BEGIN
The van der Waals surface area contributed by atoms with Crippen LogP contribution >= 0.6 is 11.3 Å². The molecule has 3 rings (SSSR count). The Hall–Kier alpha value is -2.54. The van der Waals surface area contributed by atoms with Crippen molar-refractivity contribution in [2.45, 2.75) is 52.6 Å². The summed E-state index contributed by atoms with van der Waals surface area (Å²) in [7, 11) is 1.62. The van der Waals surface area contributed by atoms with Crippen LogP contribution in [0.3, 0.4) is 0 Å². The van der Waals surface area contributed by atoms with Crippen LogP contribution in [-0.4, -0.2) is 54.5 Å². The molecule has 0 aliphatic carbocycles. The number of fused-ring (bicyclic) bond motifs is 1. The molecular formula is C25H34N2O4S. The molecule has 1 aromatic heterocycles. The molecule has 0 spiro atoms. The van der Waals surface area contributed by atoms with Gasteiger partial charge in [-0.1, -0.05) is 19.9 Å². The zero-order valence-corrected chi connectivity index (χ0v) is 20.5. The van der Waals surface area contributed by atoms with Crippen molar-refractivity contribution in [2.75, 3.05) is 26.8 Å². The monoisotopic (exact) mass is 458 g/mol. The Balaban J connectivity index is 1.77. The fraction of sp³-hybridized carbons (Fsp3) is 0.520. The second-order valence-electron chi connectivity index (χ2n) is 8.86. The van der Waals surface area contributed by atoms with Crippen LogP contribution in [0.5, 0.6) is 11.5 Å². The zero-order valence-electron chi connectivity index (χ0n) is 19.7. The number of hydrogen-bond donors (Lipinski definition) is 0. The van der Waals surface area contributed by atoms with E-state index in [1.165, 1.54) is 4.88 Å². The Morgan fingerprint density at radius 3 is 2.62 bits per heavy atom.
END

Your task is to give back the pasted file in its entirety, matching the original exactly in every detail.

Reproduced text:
The van der Waals surface area contributed by atoms with Crippen LogP contribution >= 0.6 is 11.3 Å². The molecule has 3 rings (SSSR count). The Hall–Kier alpha value is -2.54. The van der Waals surface area contributed by atoms with Crippen molar-refractivity contribution in [2.45, 2.75) is 52.6 Å². The summed E-state index contributed by atoms with van der Waals surface area (Å²) in [7, 11) is 1.62. The van der Waals surface area contributed by atoms with Crippen LogP contribution in [0.3, 0.4) is 0 Å². The van der Waals surface area contributed by atoms with Crippen LogP contribution in [-0.4, -0.2) is 54.5 Å². The molecule has 0 aliphatic carbocycles. The number of fused-ring (bicyclic) bond motifs is 1. The molecular formula is C25H34N2O4S. The molecule has 1 aromatic heterocycles. The molecule has 0 spiro atoms. The van der Waals surface area contributed by atoms with Gasteiger partial charge in [-0.1, -0.05) is 19.9 Å². The zero-order valence-corrected chi connectivity index (χ0v) is 20.5. The van der Waals surface area contributed by atoms with Crippen molar-refractivity contribution in [2.75, 3.05) is 26.8 Å². The monoisotopic (exact) mass is 458 g/mol. The Balaban J connectivity index is 1.77. The fraction of sp³-hybridized carbons (Fsp3) is 0.520. The second-order valence-electron chi connectivity index (χ2n) is 8.86. The van der Waals surface area contributed by atoms with Crippen LogP contribution in [0.5, 0.6) is 11.5 Å². The zero-order valence-electron chi connectivity index (χ0n) is 19.7. The number of hydrogen-bond donors (Lipinski definition) is 0. The van der Waals surface area contributed by atoms with E-state index in [1.165, 1.54) is 4.88 Å². The Morgan fingerprint density at radius 3 is 2.62 bits per heavy atom.